Metamorph - measurements and processing

Detailed Metamorph manuals: Basic commands (3.2 MB pdf) | Drop-ins (4.0 MB pdf )

Adding a scale bar

Open the image on the metamorph workstation

Click Calibrate distances on the task bar (or from the Measure/Calibrate distances menu)

  1. Make sure the correct calibration file is displayed. If you need to choose a different microscope press "load from file" and choose the correct .CAL file from C:/mm/app/mmproc/DATA.
  2. Choose the objective you used
  3. Press apply

Click Calibration bar on the task bar (or from display/graphics/calibration bar)

  1. Adjust the bar size, orientation, xy coordinates of the position, colour etc.
  2. Press Stamp
  3. Save as a new file, perhaps make an 8-bit copy

Region measurements

Threshold the image - Click the threshold button on the left side of the image and choose "Auto threshold for light objects". You can adjust the threshold value by sliding the blue triangle on the image histogram.

Regions>Create regions around objects - this makes each distinct thresholded body into a region for measurement. Once the regions are made you can turn the thresold off if it makes it easier to see your image.

Measure>Region measurements - Choose the things you want to quantify from the configure tab. The results appear in the measurements tab. These can be exported to excel by pressing "open log" and selecting DDE. Once excel is open, pressing "log data" transfers the numbers to excel where they can be saved and further analysed.

Adjusting the image display

On the side of every MetaMorph single-channel raw image window are various useful buttons -

duke lmcf metamorph image window buttons

The histogram part gives you very useful information for the scaling of the image. Here the histogram part on its side, and in more detail . . .

duke lmcf image histogram

The camera measures the intensity of each pixel and gives it a grey-level value of between 0 and 4096 (12 bit scale). Not all those greylevels will actually be populated. The histogram shows the spread and frequency of intensity values in the image. Having the black to white range of the display match the range of intensties in the image is generally a good idea. Slide the triangles to adjust.

Autoscale automatically adjusts the display so a certain percentage of pixels are under the intensity set to be black, and over the intensity set to be white.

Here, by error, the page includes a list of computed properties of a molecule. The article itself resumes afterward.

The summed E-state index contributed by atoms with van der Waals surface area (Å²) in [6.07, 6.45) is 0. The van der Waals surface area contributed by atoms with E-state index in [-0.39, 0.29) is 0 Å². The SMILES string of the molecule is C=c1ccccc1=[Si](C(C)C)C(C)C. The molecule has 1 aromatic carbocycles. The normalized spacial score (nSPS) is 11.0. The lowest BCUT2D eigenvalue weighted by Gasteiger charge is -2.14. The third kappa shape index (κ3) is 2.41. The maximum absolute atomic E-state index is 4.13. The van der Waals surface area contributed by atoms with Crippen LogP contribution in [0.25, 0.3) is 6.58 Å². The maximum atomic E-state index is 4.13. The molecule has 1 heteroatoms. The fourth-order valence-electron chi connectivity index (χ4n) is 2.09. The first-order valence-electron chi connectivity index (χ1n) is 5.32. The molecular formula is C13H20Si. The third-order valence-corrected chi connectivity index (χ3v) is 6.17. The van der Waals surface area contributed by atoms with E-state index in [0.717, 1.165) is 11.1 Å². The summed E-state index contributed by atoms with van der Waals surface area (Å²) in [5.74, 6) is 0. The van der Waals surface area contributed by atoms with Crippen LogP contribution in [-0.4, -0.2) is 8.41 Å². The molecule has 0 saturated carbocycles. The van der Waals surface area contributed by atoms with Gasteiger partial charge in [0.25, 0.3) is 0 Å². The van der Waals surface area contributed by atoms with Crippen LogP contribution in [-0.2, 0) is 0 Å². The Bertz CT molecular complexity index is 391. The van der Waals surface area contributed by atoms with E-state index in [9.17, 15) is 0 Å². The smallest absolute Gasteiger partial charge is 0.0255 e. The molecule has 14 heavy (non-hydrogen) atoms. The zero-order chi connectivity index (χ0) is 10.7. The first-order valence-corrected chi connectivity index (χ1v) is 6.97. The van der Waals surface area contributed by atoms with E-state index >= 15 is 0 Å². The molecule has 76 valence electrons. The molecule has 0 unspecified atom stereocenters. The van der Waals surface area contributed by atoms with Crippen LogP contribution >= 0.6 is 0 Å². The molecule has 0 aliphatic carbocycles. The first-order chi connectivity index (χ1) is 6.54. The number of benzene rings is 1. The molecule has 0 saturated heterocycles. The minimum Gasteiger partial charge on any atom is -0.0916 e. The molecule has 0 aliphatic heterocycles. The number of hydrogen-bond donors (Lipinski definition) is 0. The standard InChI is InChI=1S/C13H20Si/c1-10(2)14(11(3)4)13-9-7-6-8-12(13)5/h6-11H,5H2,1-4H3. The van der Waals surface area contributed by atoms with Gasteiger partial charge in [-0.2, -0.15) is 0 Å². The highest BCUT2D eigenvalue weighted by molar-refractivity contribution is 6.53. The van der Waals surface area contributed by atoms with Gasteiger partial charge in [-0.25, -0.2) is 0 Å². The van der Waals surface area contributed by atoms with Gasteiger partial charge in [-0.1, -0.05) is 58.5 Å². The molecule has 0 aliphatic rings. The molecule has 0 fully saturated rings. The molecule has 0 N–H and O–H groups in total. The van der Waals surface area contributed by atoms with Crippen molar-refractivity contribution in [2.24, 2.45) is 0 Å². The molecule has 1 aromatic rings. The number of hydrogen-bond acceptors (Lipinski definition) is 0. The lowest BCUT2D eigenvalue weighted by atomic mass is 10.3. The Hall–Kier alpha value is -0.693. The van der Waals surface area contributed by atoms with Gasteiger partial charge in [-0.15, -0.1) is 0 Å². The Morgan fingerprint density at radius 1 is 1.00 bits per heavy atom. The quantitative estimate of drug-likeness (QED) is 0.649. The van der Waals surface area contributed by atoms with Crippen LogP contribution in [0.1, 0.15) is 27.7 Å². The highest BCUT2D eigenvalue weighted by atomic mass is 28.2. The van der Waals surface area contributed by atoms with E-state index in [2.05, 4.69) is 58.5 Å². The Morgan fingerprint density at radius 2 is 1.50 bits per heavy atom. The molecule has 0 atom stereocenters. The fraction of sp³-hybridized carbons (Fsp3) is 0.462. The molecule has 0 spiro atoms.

When you have your original image displayed as you wish, you may want to:

  • Make a colour overlay with other images (click "overlay images" on the taskbar, designate which image is which channel)
  • Save an 8 bit copy of the file (a link is on the taskbar, this produces an image that looks the same as as the way the original is displayed, but some information is lost so save both).

Either of these options will give you a file that will open in virtually any software (eg powerpoint).

Review multidimensional data

A. Tell metamorph which images you want to build. Press "select base file" in the main review MDA window which gives you this box -

duke lmcf review MDA select files
  • Select directory - point to your folder with the images
  • Select data set - choose the individual experiement you want to look at
  • Press View

B. Select the wavelengths, stage positions, Z-slices and timepoints you want to view.

duke lmcf review multi dimensional data
  • Select the stage position (one at a time here) and channels you want (probably all of them)
  • Right clicking in the boxes selects that image. Right click on the row/column heading selects the entire row/column
  • You can choose multi-colour overlay (under display), projection, or best focus if wanted.
  • Use the play and reverse arrows to view the timecouse etc.
  • Load Images loads the select images to a single stack file which can be saved as one or exported to avi or quicktime . . (Stack/Make Movie from the top menu).

Save a QuickTime or AVI movie

  • Make the stack as directed above
  • From the top menu - Stack/Make movie . . .

metamorph make movie dialog box

Play each frame for: This adjusts the frame rate, 30 frames per second is standard movie rate. If each frame is played for 10 30th's of a second there will be 3 frames per second. A good way of choosing this is to decide how long you want the movie to last (eg 10 seconds and you have 100 frames, so 10 frames per second = each frame is played for 3 1/30th of a second.

Selecting the frames: If you want to use all the frames, tick all the boxes and choose "Save - Selected" (or make sure all boxes are unchecked and choose "Save - Unselected"). The buttons in the bottom left allow you to select the frames. If you have 200 frames but you only want to include every other one - Low Range=1, Step Size=2, High Range=200.

AVI or quicktime? These are different compression systems. AVI can be uncompressed (ie highest quality but the files remain very large) or a good choice for compresion is the Cinepak codec, which allows you to adjust the extent of compression. The codec options for AVI pop up when you press "Save". Quicktime doesn't give you a choice.